Put differently, failure is seen as being unacceptable to East-Asians because it impedes their ability to contribute to society’s social cohesion, order, and structure. The resulting disapproval in the eyes of others, which directly strikes at their core sense of identity, threatens not only their own sense of belonging to that society but others’ thoughts of the same. For this reason, East-Asians often hide and cover up deeper struggles in an attempt to save face. Most do so by keeping up with appearances through presenting to one’s community the “face” of success and of being put-together, which contrasts with their internal broken reality (Sangalang 2013, 6).
It is for these reasons that compassion may be considered a dangerous affection in East-Asian society. One, perhaps, even to be feared. This is because compassion defies the very means and methodologies by which honor-shame cultures operate. Compassion, perhaps seen as pity, affirms the presence of the negative qualities that a person is seeking to keep hidden.
The threat of compassion is that it challenges the enforcement of social order and structure that is central to the cohesion and harmony of East-Asian society. It does so by inviting the expression and manifestation of deviant behavior: the acceptance of another’s weakness, vulnerability, or failure with the hopes and purposes of relieving it. Through compassion, therefore, the unacceptable suddenly becomes the accepted, and what is dishonorable suddenly becomes less lethally dishonoring. And by doing so, compassion disrupts the core and implicit belief in East-Asian culture that societal expectations are to be kept and maintained.
The following candid and exemplary case study offered by Sam Louie, an Asian-American therapist, captures this struggle for East-Asians to display and experience compassion. In his article in Psychology Today, Louie introduces James Lee, a 35 year- old married Korean American with a gambling and sexual addiction. James keeps his struggles a secret from those who care about him, including his own pastor and church community, out of fear of their reactions. When he finally decides to share his addictions with trusted others, James receives the response he expected and knew would come.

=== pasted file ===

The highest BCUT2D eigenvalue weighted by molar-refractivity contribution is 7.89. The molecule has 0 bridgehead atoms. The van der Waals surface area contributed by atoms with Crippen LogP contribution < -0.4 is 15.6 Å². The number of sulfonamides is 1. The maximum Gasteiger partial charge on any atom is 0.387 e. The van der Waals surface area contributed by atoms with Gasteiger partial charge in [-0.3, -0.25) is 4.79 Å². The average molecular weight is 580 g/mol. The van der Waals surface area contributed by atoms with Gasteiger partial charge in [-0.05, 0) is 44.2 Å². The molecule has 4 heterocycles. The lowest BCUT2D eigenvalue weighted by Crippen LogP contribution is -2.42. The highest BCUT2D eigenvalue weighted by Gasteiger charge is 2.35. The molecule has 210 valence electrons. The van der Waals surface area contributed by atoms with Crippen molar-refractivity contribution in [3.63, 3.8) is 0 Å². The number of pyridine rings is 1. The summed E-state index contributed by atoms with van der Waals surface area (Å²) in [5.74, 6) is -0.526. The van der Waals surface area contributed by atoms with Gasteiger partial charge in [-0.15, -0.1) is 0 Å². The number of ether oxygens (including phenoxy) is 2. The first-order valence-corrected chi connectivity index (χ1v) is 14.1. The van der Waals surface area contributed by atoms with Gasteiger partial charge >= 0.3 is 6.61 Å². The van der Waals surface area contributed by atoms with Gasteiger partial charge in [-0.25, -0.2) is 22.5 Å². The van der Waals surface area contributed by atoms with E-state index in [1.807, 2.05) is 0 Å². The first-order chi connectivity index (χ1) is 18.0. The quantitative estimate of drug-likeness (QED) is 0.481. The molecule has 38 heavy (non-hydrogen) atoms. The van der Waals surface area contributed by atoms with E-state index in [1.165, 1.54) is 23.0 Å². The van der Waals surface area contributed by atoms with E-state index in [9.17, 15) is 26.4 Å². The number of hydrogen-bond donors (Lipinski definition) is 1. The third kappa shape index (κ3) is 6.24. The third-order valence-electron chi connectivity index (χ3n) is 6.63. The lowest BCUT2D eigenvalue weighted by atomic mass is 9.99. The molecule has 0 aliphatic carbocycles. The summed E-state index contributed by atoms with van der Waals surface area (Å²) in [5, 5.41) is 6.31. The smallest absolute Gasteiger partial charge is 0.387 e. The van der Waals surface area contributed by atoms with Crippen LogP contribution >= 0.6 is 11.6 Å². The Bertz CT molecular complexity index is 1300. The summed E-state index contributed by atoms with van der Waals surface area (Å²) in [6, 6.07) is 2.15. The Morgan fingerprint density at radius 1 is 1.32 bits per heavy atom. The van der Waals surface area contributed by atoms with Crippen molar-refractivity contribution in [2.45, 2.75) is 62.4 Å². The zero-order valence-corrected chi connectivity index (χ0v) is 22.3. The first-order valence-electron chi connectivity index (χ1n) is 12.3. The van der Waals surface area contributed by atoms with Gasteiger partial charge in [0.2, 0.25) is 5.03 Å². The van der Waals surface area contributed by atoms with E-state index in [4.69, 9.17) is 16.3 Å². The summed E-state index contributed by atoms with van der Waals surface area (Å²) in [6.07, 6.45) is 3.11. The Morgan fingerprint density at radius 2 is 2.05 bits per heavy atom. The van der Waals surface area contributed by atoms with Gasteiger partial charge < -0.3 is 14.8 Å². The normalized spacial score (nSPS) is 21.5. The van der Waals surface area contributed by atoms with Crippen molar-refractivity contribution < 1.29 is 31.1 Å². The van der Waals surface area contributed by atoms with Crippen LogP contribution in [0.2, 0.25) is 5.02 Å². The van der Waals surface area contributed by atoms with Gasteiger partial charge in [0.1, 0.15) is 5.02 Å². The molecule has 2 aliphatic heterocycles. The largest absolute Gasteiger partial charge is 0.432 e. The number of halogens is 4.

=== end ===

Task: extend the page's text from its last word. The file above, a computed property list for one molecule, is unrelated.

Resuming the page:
Instead of receiving the support he needed, James was met with silence from his father and a hysterical earful from his mother. Between her yells of “How could you?! We didn’t raise you to be like this!” and the father’s silent stonewalling, their message was loud and clear. Through what he did, James had brought shame to everyone involved, letting down not only himself, but failing his family and the larger Korean community and culture of which he was part (Louie 2014).
The reaction of James’ parents to their son’s addictions mirrors the typical response in East-Asian society to another’s struggle and suffering: rejection. Being perhaps the ultimate punishment in a world that centers around belonging and social harmony, rejection articulates and reinforces the message that social expectations are to be taken seriously and maintained. In fact, fearing rejection has become so engrained in East-Asian culture that studies reveal East-Asian children begin to display perfectionistic tendencies starting from early on in life (Toyama 2006, 53). By working hard to achieve perfection, so can failure and rejection be avoided.
The heart of the matter is this: if compassion is not witnessed as being manifested towards others in East-Asian societies, then East-Asians have few, if any models, to see compassion applied to themselves. Since compassion, and subsequently grace, do not fall in line with the expected cultural response and social consequence of failure, this makes these attributes of God not only foreign but also suspicious and questionable. Moreover, since compassion and grace are relational dynamics operating outside of the East-Asian worldview, operative relational models are especially needed to help East-Asians conceptualize and internalize these experiential realities in a comprehensive manner. Without a model, expressing, and therefore receiving, compassion and grace will be deeply difficult for the everyday East-Asian, whether in Asia or in the Diaspora.